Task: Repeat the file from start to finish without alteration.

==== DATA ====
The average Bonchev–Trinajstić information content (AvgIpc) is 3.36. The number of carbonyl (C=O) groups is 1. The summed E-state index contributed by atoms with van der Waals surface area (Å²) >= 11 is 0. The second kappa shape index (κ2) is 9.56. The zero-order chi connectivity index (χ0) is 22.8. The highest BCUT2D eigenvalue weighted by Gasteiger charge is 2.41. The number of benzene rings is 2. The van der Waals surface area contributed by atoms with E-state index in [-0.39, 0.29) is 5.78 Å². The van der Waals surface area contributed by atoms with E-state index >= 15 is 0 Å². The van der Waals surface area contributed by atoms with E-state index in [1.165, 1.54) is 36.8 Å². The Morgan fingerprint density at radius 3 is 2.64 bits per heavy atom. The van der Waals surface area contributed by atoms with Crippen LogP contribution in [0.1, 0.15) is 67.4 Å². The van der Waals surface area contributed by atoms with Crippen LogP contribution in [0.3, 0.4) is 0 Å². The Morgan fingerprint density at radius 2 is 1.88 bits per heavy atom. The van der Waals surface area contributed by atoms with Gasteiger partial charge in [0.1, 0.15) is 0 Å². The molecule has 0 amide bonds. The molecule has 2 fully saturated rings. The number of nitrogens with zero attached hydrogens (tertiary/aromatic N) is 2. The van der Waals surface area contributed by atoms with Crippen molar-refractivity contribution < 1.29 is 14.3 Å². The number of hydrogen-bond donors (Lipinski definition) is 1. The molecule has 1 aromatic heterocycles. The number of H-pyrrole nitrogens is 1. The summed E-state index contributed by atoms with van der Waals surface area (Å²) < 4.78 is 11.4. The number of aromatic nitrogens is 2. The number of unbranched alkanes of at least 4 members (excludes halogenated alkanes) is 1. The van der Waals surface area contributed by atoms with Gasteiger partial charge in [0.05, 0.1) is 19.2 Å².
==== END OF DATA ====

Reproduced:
The average Bonchev–Trinajstić information content (AvgIpc) is 3.36. The number of carbonyl (C=O) groups is 1. The summed E-state index contributed by atoms with van der Waals surface area (Å²) >= 11 is 0. The second kappa shape index (κ2) is 9.56. The zero-order chi connectivity index (χ0) is 22.8. The highest BCUT2D eigenvalue weighted by Gasteiger charge is 2.41. The number of benzene rings is 2. The van der Waals surface area contributed by atoms with E-state index in [-0.39, 0.29) is 5.78 Å². The van der Waals surface area contributed by atoms with E-state index >= 15 is 0 Å². The van der Waals surface area contributed by atoms with E-state index in [1.165, 1.54) is 36.8 Å². The Morgan fingerprint density at radius 3 is 2.64 bits per heavy atom. The van der Waals surface area contributed by atoms with Crippen LogP contribution in [0.1, 0.15) is 67.4 Å². The van der Waals surface area contributed by atoms with Crippen LogP contribution in [0.3, 0.4) is 0 Å². The Morgan fingerprint density at radius 2 is 1.88 bits per heavy atom. The van der Waals surface area contributed by atoms with Gasteiger partial charge in [0.1, 0.15) is 0 Å². The molecule has 0 amide bonds. The molecule has 2 fully saturated rings. The number of nitrogens with zero attached hydrogens (tertiary/aromatic N) is 2. The van der Waals surface area contributed by atoms with Crippen molar-refractivity contribution < 1.29 is 14.3 Å². The number of hydrogen-bond donors (Lipinski definition) is 1. The molecule has 1 aromatic heterocycles. The number of H-pyrrole nitrogens is 1. The summed E-state index contributed by atoms with van der Waals surface area (Å²) < 4.78 is 11.4. The number of aromatic nitrogens is 2. The number of unbranched alkanes of at least 4 members (excludes halogenated alkanes) is 1. The van der Waals surface area contributed by atoms with Gasteiger partial charge in [0.05, 0.1) is 19.2 Å².